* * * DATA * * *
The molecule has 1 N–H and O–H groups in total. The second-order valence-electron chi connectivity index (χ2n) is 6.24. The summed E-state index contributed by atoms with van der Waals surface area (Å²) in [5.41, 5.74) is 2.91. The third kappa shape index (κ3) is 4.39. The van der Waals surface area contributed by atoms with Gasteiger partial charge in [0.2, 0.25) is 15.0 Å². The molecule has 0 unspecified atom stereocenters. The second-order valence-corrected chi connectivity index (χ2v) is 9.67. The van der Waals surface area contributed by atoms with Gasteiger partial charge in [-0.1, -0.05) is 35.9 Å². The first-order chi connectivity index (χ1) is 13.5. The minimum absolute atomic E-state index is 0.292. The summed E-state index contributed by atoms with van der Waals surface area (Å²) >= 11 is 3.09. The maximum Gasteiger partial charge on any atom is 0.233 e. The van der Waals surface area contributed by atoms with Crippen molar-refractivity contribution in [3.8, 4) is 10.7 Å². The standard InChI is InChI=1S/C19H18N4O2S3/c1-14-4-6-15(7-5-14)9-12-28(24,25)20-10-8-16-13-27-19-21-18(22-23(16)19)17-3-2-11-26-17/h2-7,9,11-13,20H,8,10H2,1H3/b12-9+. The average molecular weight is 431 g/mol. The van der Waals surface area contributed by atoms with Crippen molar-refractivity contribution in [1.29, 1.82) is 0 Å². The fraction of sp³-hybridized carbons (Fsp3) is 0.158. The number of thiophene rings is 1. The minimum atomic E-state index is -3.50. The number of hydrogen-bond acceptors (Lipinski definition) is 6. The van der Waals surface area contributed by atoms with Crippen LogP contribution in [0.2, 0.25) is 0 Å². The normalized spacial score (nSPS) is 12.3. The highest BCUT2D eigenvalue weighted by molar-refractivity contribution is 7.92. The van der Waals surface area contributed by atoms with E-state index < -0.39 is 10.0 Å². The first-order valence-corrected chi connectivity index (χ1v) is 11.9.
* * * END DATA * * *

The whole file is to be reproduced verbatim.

The molecule has 1 N–H and O–H groups in total. The second-order valence-electron chi connectivity index (χ2n) is 6.24. The summed E-state index contributed by atoms with van der Waals surface area (Å²) in [5.41, 5.74) is 2.91. The third kappa shape index (κ3) is 4.39. The van der Waals surface area contributed by atoms with Gasteiger partial charge in [0.2, 0.25) is 15.0 Å². The molecule has 0 unspecified atom stereocenters. The second-order valence-corrected chi connectivity index (χ2v) is 9.67. The van der Waals surface area contributed by atoms with Gasteiger partial charge in [-0.1, -0.05) is 35.9 Å². The first-order chi connectivity index (χ1) is 13.5. The minimum absolute atomic E-state index is 0.292. The summed E-state index contributed by atoms with van der Waals surface area (Å²) >= 11 is 3.09. The maximum Gasteiger partial charge on any atom is 0.233 e. The van der Waals surface area contributed by atoms with Crippen molar-refractivity contribution in [3.8, 4) is 10.7 Å². The standard InChI is InChI=1S/C19H18N4O2S3/c1-14-4-6-15(7-5-14)9-12-28(24,25)20-10-8-16-13-27-19-21-18(22-23(16)19)17-3-2-11-26-17/h2-7,9,11-13,20H,8,10H2,1H3/b12-9+. The average molecular weight is 431 g/mol. The van der Waals surface area contributed by atoms with Crippen molar-refractivity contribution in [1.29, 1.82) is 0 Å². The fraction of sp³-hybridized carbons (Fsp3) is 0.158. The number of thiophene rings is 1. The minimum atomic E-state index is -3.50. The number of hydrogen-bond acceptors (Lipinski definition) is 6. The van der Waals surface area contributed by atoms with Crippen LogP contribution in [0.2, 0.25) is 0 Å². The normalized spacial score (nSPS) is 12.3. The highest BCUT2D eigenvalue weighted by molar-refractivity contribution is 7.92. The van der Waals surface area contributed by atoms with E-state index < -0.39 is 10.0 Å². The first-order valence-corrected chi connectivity index (χ1v) is 11.9.